(Caveat: As usual, when I’m writing about controls, it’s best to get some confirmation about what I say. -tjw)
When I think about motors vs. brakes and clutches, I can think of three differences.
- Motors have a faster response time.
- Motors (the right motors) operate in all four quadrants of control, in either forward and reverse and in either power or regeneration (braking) mode. This is especially helpful for unwinding large, high inertia rolls. Braked unwinding systems rarely apply and compensate for inertial torque. Without inertia compensation, an unwind’s tension will increase during acceleration and decrease, sometimes causing a slack web, during deceleration. A motor-driven unwind can add more torque to help accelerate a roll and act as a brake during decel.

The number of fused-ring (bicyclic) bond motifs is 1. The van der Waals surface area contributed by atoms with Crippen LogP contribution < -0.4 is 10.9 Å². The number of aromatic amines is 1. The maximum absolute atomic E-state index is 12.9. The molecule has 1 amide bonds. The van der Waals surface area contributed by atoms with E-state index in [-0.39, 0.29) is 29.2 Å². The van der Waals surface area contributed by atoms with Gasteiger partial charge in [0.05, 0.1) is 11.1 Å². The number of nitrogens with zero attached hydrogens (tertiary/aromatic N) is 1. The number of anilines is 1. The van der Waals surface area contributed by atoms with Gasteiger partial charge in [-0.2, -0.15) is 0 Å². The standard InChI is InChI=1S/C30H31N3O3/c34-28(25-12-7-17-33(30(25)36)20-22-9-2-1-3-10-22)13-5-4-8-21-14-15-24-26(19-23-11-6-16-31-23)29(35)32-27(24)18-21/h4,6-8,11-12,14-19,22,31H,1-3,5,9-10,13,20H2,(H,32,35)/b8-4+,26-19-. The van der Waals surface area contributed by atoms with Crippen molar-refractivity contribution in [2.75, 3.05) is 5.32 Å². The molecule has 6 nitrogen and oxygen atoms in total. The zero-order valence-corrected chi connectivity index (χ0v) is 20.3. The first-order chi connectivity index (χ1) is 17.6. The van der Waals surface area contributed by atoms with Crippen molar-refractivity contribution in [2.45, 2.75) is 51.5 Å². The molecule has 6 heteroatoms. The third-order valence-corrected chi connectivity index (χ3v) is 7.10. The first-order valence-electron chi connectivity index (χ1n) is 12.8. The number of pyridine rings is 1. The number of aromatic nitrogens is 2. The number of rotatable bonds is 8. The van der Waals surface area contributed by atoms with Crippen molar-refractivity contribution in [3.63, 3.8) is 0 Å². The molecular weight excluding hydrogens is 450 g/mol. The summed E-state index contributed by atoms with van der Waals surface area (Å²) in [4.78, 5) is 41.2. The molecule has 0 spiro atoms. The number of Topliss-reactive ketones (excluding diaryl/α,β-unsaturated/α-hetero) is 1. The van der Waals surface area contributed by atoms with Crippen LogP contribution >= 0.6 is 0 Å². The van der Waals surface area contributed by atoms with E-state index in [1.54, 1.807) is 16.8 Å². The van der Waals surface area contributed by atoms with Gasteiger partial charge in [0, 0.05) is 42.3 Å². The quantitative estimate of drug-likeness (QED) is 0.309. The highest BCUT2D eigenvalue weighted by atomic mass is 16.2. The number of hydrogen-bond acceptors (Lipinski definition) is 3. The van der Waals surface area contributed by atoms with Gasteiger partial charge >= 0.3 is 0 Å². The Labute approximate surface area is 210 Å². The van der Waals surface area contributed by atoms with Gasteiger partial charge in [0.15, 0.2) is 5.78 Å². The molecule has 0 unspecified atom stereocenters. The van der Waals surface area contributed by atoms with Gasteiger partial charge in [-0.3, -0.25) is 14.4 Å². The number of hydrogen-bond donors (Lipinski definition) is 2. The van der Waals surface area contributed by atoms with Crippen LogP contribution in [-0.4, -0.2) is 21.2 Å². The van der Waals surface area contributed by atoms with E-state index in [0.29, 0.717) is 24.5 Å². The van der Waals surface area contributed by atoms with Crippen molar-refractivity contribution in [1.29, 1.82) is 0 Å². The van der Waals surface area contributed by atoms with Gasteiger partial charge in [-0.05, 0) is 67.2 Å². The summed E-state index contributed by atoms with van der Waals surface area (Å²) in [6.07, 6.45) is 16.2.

- Motors can run in speed mode. Every web line needs at least one pacer.
Early in my web handling days, I tried to set up a torque-to-torque web line. I was working on a torque-controlled winder (at the end of a film line) and wanted to run some winding experiments off a portable braked unwind. So we put in the unwind, threaded the web to the winder, and turned things on. Nothing happened. The brake torque’s tensioning was too high relative to the winder torque tensioning and the unwind won the ‘tug of war.’ If we turned the brake setting down, the winder would win for a while, then stall as the unwind tension went up (due to unwind tension = torque / decreasing roll diameter). If we turned the unwind brake too low or off, the winder would accelerate. This system had no pacer, so it was a battle of torques and F=ma to determine the line speed.